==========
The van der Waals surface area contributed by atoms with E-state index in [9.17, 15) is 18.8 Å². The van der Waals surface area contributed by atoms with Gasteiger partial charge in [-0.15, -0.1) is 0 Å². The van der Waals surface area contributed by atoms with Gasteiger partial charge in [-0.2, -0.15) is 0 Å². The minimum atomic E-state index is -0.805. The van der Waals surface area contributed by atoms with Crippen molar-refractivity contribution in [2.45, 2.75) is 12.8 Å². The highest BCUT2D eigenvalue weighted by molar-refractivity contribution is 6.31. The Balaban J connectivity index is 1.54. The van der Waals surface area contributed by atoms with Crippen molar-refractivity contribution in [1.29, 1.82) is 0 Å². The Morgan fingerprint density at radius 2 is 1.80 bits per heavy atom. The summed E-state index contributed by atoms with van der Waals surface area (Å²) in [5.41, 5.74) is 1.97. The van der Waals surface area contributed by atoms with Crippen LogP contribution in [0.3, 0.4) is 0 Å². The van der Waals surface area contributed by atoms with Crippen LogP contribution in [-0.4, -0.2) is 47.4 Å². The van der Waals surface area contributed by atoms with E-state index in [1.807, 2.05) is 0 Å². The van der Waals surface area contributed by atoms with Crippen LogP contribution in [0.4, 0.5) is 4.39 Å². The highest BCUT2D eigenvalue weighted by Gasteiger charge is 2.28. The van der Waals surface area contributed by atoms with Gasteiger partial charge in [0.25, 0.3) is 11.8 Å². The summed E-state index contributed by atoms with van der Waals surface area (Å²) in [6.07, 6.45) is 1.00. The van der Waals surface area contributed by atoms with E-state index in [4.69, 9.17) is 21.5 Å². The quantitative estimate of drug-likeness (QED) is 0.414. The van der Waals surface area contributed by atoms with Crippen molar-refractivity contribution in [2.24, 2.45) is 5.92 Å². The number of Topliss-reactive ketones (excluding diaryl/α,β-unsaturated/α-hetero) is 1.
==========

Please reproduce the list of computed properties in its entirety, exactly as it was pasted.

The van der Waals surface area contributed by atoms with E-state index in [9.17, 15) is 18.8 Å². The van der Waals surface area contributed by atoms with Gasteiger partial charge in [-0.15, -0.1) is 0 Å². The van der Waals surface area contributed by atoms with Gasteiger partial charge in [-0.2, -0.15) is 0 Å². The minimum atomic E-state index is -0.805. The van der Waals surface area contributed by atoms with Crippen molar-refractivity contribution in [2.45, 2.75) is 12.8 Å². The highest BCUT2D eigenvalue weighted by molar-refractivity contribution is 6.31. The Balaban J connectivity index is 1.54. The van der Waals surface area contributed by atoms with Crippen molar-refractivity contribution in [1.29, 1.82) is 0 Å². The Morgan fingerprint density at radius 2 is 1.80 bits per heavy atom. The summed E-state index contributed by atoms with van der Waals surface area (Å²) in [5.41, 5.74) is 1.97. The van der Waals surface area contributed by atoms with Crippen LogP contribution in [0.3, 0.4) is 0 Å². The van der Waals surface area contributed by atoms with Crippen LogP contribution in [-0.4, -0.2) is 47.4 Å². The van der Waals surface area contributed by atoms with E-state index in [1.807, 2.05) is 0 Å². The van der Waals surface area contributed by atoms with Crippen LogP contribution in [0.4, 0.5) is 4.39 Å². The highest BCUT2D eigenvalue weighted by Gasteiger charge is 2.28. The van der Waals surface area contributed by atoms with Gasteiger partial charge in [0.25, 0.3) is 11.8 Å². The summed E-state index contributed by atoms with van der Waals surface area (Å²) in [6.07, 6.45) is 1.00. The van der Waals surface area contributed by atoms with E-state index in [4.69, 9.17) is 21.5 Å². The quantitative estimate of drug-likeness (QED) is 0.414. The van der Waals surface area contributed by atoms with Crippen molar-refractivity contribution in [2.24, 2.45) is 5.92 Å². The number of Topliss-reactive ketones (excluding diaryl/α,β-unsaturated/α-hetero) is 1.